Giant ‘Holy Fire’ in South Orange County Only 5% Contained

Share This Article:
Smoke from the Holy Fire in south Orange County. Courtesy National Forest Service

A fast-moving wildfire fueled by thick, tinder- dry vegetation that hasn’t burned in nearly four decades was 5 percent contained Tuesday evening after charring 3,399 acres in the Holy Jim Canyon area of the Cleveland National Forest, prompting evacuations.

Support Times of San Diego's growth
with a small monthly contribution

The “Holy Fire” was reported about 1:15 p.m. Monday near Holy Jim Canyon and Trabuco Creek roads, Orange County Fire Authority Capt. Tony Bommarito said.

About 385 firefighters were battling the blaze. With so many wildfires throughout the state, the firefighting personnel has been spread thin, Bommarito said.

“Fire will continue to spread southeast and north with only limited spread to the west,” according to a Cleaveland National Forest statement. “The lack of resources for direct attack will allow the fire to spread into new areas, and align for strong head-fire runs and potential for an `Elsinore’ downslope event.

“Over the next 24 hours, there is a slight possibility of monsoonal flow over the area that could bring some increase in relative humidity and a cooling of a few degrees.”

Firefighters had been particularly worried about the northeast flank, where the flames were a few miles away from homes, said Kathy Kramer, a spokeswoman for the unified fire management team led by the Cleveland National Forest and the Riverside branch of Cal Fire.

High temperatures, low humidity and steep terrain are major hurdles, she said.

Trabuco and Holy Jim canyons were under mandatory evacuation orders, as well as the Blue Jay and El Cariso campgrounds. All campgrounds in the Trabuco Ranger District were closed and forest road closures were in effect for Trabuco Creek, Maple Springs, North Main Divide, Bedford and Indian Truck Trail.

Firefighters advised residents in Horse Thief Canyon and Sycamore Creek to be on high alert and ready to go, Kramer said.

By late afternoon Tuesday, the U.S. Forest Service advised residents of the Glen Eden and Horsethief communities in the Temescal Valley, between Corona and Lake Elsinore, to evacuate the area as a precaution, though no properties were immediately threatened. That warning followed one earlier in the day along the Ortega (74) Highway, impacting El Cariso Village, along with the Blue Jay and Rancho Capistrano communities. Officials said everyone west of the Lookout Restaurant to Nichols Road in Lake Elsinore should consider leaving the area.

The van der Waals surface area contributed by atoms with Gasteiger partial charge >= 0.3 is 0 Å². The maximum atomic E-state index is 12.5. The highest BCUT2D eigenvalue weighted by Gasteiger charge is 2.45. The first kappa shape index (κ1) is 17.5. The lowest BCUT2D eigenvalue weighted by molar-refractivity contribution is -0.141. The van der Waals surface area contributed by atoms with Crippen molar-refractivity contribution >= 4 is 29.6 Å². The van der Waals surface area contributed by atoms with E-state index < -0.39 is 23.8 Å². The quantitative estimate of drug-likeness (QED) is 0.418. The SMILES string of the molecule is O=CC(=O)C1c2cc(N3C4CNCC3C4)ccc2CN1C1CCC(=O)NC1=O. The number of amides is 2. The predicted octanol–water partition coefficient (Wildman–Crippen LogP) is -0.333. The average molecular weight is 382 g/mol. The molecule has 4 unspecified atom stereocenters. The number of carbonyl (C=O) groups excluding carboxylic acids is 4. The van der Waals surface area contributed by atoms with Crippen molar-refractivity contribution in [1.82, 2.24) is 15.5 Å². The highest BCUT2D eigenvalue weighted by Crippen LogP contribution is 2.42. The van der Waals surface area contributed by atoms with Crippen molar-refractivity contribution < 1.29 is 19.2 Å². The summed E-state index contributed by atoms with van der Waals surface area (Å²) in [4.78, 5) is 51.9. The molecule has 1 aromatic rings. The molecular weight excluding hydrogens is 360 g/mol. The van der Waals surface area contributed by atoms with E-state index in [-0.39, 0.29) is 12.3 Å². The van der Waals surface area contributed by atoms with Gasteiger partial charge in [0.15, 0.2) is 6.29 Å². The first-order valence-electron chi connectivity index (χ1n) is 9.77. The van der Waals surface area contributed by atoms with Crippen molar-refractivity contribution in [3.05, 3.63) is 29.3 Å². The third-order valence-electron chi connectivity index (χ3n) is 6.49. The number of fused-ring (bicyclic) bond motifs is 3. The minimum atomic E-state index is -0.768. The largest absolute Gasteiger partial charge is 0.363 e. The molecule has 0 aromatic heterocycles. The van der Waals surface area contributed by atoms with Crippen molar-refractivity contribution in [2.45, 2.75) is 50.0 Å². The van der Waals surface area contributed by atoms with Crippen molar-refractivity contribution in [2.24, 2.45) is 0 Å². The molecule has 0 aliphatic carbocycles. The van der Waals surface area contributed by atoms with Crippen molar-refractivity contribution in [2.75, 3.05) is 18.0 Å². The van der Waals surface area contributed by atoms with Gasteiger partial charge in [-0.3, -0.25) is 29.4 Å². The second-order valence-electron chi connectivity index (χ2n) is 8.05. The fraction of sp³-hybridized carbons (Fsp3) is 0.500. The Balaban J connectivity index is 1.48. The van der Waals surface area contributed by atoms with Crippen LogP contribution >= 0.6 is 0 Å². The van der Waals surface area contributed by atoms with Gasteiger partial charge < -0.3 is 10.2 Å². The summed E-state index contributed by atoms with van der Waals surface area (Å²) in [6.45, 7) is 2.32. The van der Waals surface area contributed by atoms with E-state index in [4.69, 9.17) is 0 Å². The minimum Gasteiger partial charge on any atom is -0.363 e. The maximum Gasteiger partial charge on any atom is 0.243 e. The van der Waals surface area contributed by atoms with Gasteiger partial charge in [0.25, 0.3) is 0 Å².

A care and reception center was established at Temescal Canyon High School on El Toro Road in Lake Elsinore.

Small Animals can be evacuated to Animal Friends of the Valley at 33751 Mission Trail in Wildomar. Information was available by calling (951) 674- 0618 between 8 a.m. and 4 p.m. or (951) 506-5069 between 4 p.m. and 8 a.m.

The fire was burning downhill toward the Main Divide forest road at a “moderate rate of speed,” within sight of Corona, El Cerrito and Glen Ivy Hot Springs, according to the U.S. Forest Service.

Two firefighters were treated for heat-related injuries Monday.

Burning amid minimal wind, the blaze sent up a massive cloud of smoke that could be seen for miles in all directions. Smoke from the fire tinted the skies above Corona, Riverside and Moreno Valley, turning the atmosphere a rust brown.

At least one cabin was destroyed by the flames.

Crews from Orange County, Riverside County and Cal Fire were working through the dense vegetation to get a line around the blaze, but there was no likelihood of extensive early containment.

Bommarito noted that the area probably hasn’t burned since about 1980.

The OCFA said residents in the Holy Jim area can call the fire hotline at (714) 628-7085 for updates.

— City News Service

Follow Us: